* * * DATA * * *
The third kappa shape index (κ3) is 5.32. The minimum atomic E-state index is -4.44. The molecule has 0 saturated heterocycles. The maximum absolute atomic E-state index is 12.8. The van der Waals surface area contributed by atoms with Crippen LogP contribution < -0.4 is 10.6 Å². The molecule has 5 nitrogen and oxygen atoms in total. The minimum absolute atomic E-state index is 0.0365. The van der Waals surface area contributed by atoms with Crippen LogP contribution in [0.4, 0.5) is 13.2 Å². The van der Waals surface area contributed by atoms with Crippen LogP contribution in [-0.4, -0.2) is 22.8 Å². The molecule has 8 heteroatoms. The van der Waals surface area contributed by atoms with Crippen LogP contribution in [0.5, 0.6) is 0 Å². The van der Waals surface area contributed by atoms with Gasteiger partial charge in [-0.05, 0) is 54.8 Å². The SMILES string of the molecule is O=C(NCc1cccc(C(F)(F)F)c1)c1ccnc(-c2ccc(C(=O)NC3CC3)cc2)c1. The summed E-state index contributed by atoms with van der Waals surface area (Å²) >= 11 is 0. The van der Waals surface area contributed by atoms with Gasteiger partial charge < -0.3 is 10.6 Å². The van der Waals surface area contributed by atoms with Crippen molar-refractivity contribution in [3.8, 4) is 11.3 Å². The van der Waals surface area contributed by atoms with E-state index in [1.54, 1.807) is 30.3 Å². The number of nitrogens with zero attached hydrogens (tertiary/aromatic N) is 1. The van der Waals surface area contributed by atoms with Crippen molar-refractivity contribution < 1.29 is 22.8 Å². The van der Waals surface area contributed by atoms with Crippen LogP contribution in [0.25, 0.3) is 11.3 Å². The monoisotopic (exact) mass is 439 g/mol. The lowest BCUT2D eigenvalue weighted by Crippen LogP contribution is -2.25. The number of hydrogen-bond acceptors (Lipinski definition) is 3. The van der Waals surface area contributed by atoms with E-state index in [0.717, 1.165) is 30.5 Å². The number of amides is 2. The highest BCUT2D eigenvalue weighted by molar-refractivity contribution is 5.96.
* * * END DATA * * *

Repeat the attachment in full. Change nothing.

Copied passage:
The third kappa shape index (κ3) is 5.32. The minimum atomic E-state index is -4.44. The molecule has 0 saturated heterocycles. The maximum absolute atomic E-state index is 12.8. The van der Waals surface area contributed by atoms with Crippen LogP contribution < -0.4 is 10.6 Å². The molecule has 5 nitrogen and oxygen atoms in total. The minimum absolute atomic E-state index is 0.0365. The van der Waals surface area contributed by atoms with Crippen LogP contribution in [0.4, 0.5) is 13.2 Å². The van der Waals surface area contributed by atoms with Crippen LogP contribution in [-0.4, -0.2) is 22.8 Å². The molecule has 8 heteroatoms. The van der Waals surface area contributed by atoms with Crippen LogP contribution in [0.5, 0.6) is 0 Å². The van der Waals surface area contributed by atoms with Gasteiger partial charge in [-0.05, 0) is 54.8 Å². The SMILES string of the molecule is O=C(NCc1cccc(C(F)(F)F)c1)c1ccnc(-c2ccc(C(=O)NC3CC3)cc2)c1. The summed E-state index contributed by atoms with van der Waals surface area (Å²) >= 11 is 0. The van der Waals surface area contributed by atoms with Gasteiger partial charge < -0.3 is 10.6 Å². The van der Waals surface area contributed by atoms with Crippen molar-refractivity contribution in [3.8, 4) is 11.3 Å². The van der Waals surface area contributed by atoms with E-state index in [1.54, 1.807) is 30.3 Å². The number of nitrogens with zero attached hydrogens (tertiary/aromatic N) is 1. The van der Waals surface area contributed by atoms with Crippen molar-refractivity contribution < 1.29 is 22.8 Å². The van der Waals surface area contributed by atoms with Crippen LogP contribution in [0.25, 0.3) is 11.3 Å². The monoisotopic (exact) mass is 439 g/mol. The lowest BCUT2D eigenvalue weighted by Crippen LogP contribution is -2.25. The number of hydrogen-bond acceptors (Lipinski definition) is 3. The van der Waals surface area contributed by atoms with E-state index in [0.717, 1.165) is 30.5 Å². The number of amides is 2. The highest BCUT2D eigenvalue weighted by molar-refractivity contribution is 5.96.